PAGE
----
Resources

Publications

Publications

5/7/2018
Federal Circuit No. 2016-2309
5/7/2018
Federal Circuit No. 2017-1355
4/30/2018
The assignment of effective control over the scope of trials before the Patent Trial and Appeal Board (PTAB) of the U.S. Patent and Trademark Office (“Office”) under the America Invents Act of 2012 (AIA) has been an area of controversy since implementation of the Act.  In SAS Institute Inc. v. Iancu, the question of control arose in the context of 35 U.S.C. § 318(a), and whether that provision requires the PTAB to issue a final written decision on all claims challenged by the petitioner in an inter partes review, allowing the scope of the petition to “guide the life of the litigation,” or instead permitted the Board to follow a practice, ostensibly authorized under Office rules, of instituting review as to only some claims challenged in the petition, and denying review as to the remaining claims.1
4/9/2018
Federal Circuit No. 2017-1437 & 2017-1494
4/2/2018
Federal Circuit No. 2017-1445
4/2/2018
Federal Circuit No. 2014-1469, 2014-1504
3/14/2018
Federal Circuit No. 2016-2684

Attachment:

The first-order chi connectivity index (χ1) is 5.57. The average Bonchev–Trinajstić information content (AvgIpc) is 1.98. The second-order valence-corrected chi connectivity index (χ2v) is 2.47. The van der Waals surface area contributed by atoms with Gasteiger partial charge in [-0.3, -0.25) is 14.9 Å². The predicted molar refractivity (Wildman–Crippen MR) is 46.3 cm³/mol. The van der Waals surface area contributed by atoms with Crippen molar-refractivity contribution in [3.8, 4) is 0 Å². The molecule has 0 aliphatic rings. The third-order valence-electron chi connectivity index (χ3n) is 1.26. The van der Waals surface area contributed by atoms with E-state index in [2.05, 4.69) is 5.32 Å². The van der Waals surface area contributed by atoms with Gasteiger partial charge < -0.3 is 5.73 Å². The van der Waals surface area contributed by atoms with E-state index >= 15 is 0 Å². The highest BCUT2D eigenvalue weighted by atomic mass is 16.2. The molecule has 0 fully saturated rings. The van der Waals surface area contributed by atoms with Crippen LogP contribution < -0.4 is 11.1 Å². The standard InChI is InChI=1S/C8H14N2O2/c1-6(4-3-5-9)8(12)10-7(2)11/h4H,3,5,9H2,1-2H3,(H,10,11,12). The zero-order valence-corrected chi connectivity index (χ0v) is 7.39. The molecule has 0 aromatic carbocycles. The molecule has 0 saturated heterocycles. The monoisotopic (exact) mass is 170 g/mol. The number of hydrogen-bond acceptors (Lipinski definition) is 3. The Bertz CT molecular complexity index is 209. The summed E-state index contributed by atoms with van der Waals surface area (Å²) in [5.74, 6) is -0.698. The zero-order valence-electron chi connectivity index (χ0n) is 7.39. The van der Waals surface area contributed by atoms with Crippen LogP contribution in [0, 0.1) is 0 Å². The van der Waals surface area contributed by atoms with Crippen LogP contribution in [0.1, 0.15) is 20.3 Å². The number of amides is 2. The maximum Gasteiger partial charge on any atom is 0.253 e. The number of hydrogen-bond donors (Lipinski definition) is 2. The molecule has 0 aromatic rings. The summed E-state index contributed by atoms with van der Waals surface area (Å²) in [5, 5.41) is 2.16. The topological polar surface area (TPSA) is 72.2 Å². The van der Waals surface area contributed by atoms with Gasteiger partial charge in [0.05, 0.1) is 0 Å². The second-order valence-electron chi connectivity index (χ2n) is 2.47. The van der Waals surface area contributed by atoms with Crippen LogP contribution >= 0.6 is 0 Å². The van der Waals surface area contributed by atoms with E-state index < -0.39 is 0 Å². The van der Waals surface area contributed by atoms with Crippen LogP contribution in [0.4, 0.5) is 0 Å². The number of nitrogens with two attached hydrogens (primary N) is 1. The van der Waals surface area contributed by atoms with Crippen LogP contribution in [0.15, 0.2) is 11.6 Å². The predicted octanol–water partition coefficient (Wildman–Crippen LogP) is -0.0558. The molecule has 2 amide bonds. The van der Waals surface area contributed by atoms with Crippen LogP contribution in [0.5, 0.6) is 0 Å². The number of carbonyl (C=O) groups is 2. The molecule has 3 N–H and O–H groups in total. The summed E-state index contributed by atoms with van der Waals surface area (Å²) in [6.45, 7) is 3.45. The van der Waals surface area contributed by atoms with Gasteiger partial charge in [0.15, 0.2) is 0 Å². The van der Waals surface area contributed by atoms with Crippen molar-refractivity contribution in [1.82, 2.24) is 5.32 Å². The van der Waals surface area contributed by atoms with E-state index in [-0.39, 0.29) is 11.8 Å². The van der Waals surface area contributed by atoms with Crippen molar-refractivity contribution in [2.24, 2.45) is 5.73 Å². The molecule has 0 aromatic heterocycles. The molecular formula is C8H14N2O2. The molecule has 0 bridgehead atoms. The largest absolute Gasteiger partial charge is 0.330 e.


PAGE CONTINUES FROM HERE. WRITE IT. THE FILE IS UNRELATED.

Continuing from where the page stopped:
3/14/2018
Federal Circuit No. 2016-2520
3/1/2018
US patents have been challenged by inter partes review (IPR) at the US Patent Trial and Appeal Board (PTAB) at an increasing rate since their creation by the America Invents Act in 2011. Patent owners often point to the ‘commercial success’ of the products covered by their patent as an indication that their patent is non-obvious. Non-obviousness is a legal requirement for the patent owner to maintain its patent rights. The showing of ‘commercial success’ to fight off a challenger’s claim of patent invalidity is an approach that has been taken by patentees for decades in district court litigations.
2/23/2018
To request cancellation of one or more claims of a patent in an inter partes review (IPR), a petitioner must challenge the claim on the basis that the claim is unpatentable under 35 U.S.C §102 or 103, in view of prior art patents or printed publications. 35 U.S.C. § 311(b).  Two ways a patent owner can disqualify references relied upon by the petitioner for unpatentability are by (i) asserting that the petitioner did not set forth sufficient evidence showing that the reference qualifies as a printed publication, or (ii) antedating the reference to show that the date of invention is prior to the critical date of the reference.